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Utilize VB6's PaintPicture method to create special effects

If your development work could use a creative flair, you should consider utilizing VB6's PaintPicture method to create special effects with bitmap images. Peter Aitken offers pointers on using this method and makes sense of the confusing opcode argument.

Visual Basic 6's PaintPicture method allows you to create special effects with bitmap images. You must start with a source picture, which can be an image in either a Picture Box control or on a form. Then, you can take all or part of that picture—any rectangular region, in fact—and place it anywhere you desire on another Picture Box or form, or on the source Picture Box or form. You have numerous options as to how the copied image is combined with any image that already exists in the destination. In addition, you can stretch or shrink the "copied" picture.

Here are the arguments of the PaintPicture method:

object.PaintPicture source, x1, y1, w1, h1, x2, y2, w2, h2, opcode
  • object: The name of the Picture Box, Form, or Printer object where the picture is to be placed. This argument is optional. If it's omitted, the form with the focus is assumed.
  • source: The source of the graphic. It must be the Picture property of a Form or Picture Box object.
  • x1, y1: Single-precision values indicating the destination coordinates (in other words, the location on the destination object where the top-left corner of the image is to be drawn). The ScaleMode property of the object determines the unit of measure used.
  • w1, h1: Single-precision values indicating the destination width and height of the picture, using units specified by the ScaleMode property of the destination object. If the destination width and/or height is larger or smaller than the source width (w2) or height (h2), the picture is stretched or compressed to fit. These arguments are optional; if you omit them, the source width (w1) and height (h1) are used with no stretching or compression.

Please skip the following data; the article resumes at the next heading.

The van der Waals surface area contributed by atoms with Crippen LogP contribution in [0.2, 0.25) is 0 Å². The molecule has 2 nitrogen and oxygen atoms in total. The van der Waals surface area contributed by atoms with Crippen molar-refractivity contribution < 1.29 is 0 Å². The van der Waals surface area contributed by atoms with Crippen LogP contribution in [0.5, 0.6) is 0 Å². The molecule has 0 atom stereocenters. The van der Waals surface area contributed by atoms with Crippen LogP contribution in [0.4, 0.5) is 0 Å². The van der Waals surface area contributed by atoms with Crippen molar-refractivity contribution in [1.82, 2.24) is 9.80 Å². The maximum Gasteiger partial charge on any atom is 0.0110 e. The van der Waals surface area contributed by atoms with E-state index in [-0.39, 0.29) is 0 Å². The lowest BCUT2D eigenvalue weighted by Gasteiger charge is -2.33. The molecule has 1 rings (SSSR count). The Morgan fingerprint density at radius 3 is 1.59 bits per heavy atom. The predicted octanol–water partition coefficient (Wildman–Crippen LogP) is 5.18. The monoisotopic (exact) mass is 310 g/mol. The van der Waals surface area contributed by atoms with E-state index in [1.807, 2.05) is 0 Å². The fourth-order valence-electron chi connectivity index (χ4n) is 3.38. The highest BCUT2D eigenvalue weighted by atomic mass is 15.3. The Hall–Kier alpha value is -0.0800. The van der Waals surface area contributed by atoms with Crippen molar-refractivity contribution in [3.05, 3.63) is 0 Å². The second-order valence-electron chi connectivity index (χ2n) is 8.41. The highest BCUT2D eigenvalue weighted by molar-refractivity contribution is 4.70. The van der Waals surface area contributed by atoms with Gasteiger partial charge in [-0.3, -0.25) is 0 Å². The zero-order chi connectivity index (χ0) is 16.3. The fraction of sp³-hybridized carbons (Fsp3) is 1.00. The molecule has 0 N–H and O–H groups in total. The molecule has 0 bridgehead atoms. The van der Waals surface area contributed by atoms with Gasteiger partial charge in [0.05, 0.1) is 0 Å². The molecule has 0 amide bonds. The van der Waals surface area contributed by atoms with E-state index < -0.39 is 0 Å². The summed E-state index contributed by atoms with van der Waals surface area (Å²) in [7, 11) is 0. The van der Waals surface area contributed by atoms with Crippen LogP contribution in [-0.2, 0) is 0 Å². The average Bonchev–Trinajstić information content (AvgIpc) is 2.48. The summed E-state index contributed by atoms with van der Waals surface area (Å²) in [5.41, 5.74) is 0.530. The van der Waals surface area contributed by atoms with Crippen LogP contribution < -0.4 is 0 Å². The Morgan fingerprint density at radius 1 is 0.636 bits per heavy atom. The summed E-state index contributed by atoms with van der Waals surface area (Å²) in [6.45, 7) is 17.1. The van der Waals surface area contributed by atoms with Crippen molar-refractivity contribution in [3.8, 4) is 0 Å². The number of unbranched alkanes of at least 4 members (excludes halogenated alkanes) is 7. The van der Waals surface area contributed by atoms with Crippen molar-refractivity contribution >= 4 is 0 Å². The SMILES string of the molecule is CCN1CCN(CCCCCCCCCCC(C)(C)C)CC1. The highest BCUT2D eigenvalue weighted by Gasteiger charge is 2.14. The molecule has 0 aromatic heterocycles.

• x2, y2: Single-precision values indicating the source coordinates of the region in the source object that is to be copied (in units specified by the source object's ScaleMode property). These arguments are optional; if you omit them, 0 is assumed (indicating the top-left corner of the source image).
  • w2, h2: Single-precision values indicating the width and height of the region within the source that is to be copied (in units specified by the source object's ScaleMode property). These arguments are optional; if you omit them, the entire source width and height are used.
  • opcode: A type Long value that defines the bit-wise operation that is performed between the pixels of the source picture and the pixels of any existing image on the destination. This argument, which is optional, is useful only with bitmaps. If you omit the argument, the source is copied onto the destination, replacing anything that is there.

Think of the source picture as being printed on a rubber sheet. You can cut out any rectangular part of the picture you want, stretch it vertically and/or horizontally, and stick it down anywhere on the destination picture.

Making sense of opcode

The opcode argument can be a bit confusing because there are dozens of ways that you can copy a picture from one location to another. Here are more details about how it works.

In the destination object, where the copied picture is going to be placed, an image already exists. A bitmap picture may be displayed there already, but even if the destination is blank, something is there—perhaps just white pixels. Over the extent of the copied region, for each pixel in the copied image there is a corresponding pixel at the same location in the destination. How will these pixels be combined? This is what the opcode argument determines.

The simplest (and perhaps most common) operation is to have each new pixel replace the original pixel. The opcode argument for this is the predefined constant vbSrcCopy. Other opcode arguments perform a variety of logical combinations of the source picture with the destination picture. These can be used to create certain types of visual effects, but I won't go into them here. You can explore the topic further in the Visual Basic Help system.

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